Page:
rTSR: When Do Relative Performance Metrics Capture Relative Performance?
57 Pages Posted: 30 Apr 2019
Date Written: May 24, 2019
Relative total shareholder returns (rTSR) has become the predominant metric to isolate managers' idiosyncratic performance. Among firms that explicitly use rTSR in relative performance contracts, 60%―those that choose specific peers as benchmarks―select rTSR metrics that do a remarkable job of filtering out the systematic component of returns in adherence to the informativeness principle. However, firms that choose index-based benchmarks retain substantial systematic noise in their rTSR metrics. We document that the selection of noisy benchmarks is associated with compensation consultants' preferences, which are uncorrelated with observable firm attributes. Firms with weak governance are more likely to choose indexes, not because of opportunism, but because they do not adequately scrutinize outside experts' advice. Collectively, our findings provide a new explanation for why some executives are evaluated based on systematic noise, and novel evidence on how compensation consultants can impact firms.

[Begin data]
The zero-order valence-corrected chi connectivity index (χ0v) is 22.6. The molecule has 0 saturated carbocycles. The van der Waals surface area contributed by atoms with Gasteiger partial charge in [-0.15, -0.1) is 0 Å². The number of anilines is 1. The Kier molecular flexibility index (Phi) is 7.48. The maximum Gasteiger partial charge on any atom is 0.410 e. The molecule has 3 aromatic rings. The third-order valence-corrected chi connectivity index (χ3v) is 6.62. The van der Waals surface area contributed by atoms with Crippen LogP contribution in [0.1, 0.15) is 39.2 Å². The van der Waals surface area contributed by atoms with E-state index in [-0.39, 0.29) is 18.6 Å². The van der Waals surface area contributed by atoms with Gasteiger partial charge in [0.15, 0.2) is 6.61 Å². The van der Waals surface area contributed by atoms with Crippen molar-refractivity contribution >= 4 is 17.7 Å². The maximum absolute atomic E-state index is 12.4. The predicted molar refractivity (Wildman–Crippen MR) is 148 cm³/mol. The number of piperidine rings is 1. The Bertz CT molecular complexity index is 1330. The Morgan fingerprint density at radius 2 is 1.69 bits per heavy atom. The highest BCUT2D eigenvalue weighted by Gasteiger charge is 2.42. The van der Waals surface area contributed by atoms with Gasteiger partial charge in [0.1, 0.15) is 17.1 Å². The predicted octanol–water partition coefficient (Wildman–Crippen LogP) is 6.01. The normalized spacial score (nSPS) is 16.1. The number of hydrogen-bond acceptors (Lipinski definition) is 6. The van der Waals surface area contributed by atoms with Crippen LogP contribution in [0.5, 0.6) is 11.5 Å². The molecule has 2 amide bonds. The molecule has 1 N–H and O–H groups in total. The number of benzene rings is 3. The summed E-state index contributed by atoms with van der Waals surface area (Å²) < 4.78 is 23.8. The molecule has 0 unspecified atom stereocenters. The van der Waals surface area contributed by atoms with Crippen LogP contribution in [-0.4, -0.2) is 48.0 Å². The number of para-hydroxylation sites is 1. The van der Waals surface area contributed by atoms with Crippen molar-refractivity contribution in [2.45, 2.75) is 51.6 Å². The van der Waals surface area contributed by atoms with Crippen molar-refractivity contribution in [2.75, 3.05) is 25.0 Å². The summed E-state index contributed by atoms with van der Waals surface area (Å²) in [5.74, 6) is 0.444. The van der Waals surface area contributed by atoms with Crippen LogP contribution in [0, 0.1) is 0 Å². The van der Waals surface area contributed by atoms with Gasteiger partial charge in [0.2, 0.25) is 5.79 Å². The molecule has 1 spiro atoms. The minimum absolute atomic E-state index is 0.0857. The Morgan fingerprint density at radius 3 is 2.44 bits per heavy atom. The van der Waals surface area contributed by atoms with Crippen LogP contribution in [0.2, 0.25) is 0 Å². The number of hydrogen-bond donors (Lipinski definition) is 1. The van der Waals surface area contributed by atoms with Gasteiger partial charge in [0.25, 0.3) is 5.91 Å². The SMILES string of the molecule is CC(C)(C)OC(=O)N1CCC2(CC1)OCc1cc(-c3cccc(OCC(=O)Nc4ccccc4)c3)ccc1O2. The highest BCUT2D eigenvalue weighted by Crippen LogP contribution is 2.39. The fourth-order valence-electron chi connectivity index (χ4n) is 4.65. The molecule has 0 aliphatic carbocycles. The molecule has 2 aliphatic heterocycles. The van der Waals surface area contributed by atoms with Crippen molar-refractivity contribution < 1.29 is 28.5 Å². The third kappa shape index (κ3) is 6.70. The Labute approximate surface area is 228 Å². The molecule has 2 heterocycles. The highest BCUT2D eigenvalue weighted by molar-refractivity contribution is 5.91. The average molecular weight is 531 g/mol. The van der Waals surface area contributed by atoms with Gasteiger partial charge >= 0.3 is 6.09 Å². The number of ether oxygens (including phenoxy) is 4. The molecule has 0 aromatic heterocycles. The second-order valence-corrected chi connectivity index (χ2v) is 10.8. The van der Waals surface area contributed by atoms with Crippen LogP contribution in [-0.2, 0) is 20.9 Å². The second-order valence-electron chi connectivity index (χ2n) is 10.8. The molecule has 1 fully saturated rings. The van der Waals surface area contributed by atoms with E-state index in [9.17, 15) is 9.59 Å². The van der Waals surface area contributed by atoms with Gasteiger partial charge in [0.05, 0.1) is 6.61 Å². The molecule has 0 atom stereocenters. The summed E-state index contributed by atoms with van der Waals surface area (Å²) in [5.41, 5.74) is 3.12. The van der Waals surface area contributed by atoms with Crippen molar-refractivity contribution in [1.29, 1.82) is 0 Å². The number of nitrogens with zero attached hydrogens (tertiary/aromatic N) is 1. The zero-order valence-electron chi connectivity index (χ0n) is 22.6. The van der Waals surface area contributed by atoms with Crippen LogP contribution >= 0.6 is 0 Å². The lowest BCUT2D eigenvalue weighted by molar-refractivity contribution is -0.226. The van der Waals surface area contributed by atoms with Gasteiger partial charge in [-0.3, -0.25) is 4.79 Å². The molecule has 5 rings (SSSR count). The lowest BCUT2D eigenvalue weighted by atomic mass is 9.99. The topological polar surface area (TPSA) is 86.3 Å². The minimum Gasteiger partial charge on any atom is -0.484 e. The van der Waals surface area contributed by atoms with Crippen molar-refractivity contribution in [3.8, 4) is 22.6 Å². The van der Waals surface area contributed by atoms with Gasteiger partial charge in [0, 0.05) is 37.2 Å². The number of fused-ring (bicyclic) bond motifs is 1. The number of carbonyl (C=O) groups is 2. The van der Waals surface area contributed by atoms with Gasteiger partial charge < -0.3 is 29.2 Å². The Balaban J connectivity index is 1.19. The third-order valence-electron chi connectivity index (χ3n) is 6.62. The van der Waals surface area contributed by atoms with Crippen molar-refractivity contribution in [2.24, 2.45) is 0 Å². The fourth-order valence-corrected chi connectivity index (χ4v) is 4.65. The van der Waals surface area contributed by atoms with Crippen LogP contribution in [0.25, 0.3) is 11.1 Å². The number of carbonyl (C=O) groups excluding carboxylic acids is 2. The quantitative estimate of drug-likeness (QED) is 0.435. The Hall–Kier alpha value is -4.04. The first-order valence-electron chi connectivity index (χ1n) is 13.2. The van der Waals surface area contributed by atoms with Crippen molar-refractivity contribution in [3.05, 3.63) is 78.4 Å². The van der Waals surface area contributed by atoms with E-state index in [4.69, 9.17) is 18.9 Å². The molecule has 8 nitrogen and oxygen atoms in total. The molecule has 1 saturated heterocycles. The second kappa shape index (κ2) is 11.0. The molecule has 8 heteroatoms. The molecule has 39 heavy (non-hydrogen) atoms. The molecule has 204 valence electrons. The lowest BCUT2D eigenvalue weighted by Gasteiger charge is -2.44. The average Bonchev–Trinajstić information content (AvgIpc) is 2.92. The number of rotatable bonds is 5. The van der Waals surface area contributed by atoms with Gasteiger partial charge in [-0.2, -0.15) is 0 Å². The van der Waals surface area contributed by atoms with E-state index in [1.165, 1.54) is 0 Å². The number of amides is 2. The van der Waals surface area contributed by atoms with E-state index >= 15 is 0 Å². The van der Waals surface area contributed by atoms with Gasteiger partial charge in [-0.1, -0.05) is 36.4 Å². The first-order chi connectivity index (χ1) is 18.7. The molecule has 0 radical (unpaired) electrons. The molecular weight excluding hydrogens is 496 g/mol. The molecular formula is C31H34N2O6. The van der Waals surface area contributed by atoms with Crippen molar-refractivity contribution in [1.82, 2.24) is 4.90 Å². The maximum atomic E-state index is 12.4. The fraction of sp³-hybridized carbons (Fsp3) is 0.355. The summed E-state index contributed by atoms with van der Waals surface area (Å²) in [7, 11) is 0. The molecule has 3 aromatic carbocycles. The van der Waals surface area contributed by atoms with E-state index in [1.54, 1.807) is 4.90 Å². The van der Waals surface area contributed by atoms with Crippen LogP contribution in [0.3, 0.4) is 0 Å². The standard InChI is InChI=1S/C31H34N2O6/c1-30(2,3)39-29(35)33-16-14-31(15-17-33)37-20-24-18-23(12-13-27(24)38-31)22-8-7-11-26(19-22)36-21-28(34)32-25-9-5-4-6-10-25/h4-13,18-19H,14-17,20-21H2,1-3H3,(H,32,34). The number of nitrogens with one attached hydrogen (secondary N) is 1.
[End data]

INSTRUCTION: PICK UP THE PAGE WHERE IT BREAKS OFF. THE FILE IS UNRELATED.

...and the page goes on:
Keywords: Relative TSR; relative performance evaluation; systematic risk; board of directors; compensation consultants; style effects
JEL Classification: G30, J33, M12, M52
Suggested Citation: Suggested Citation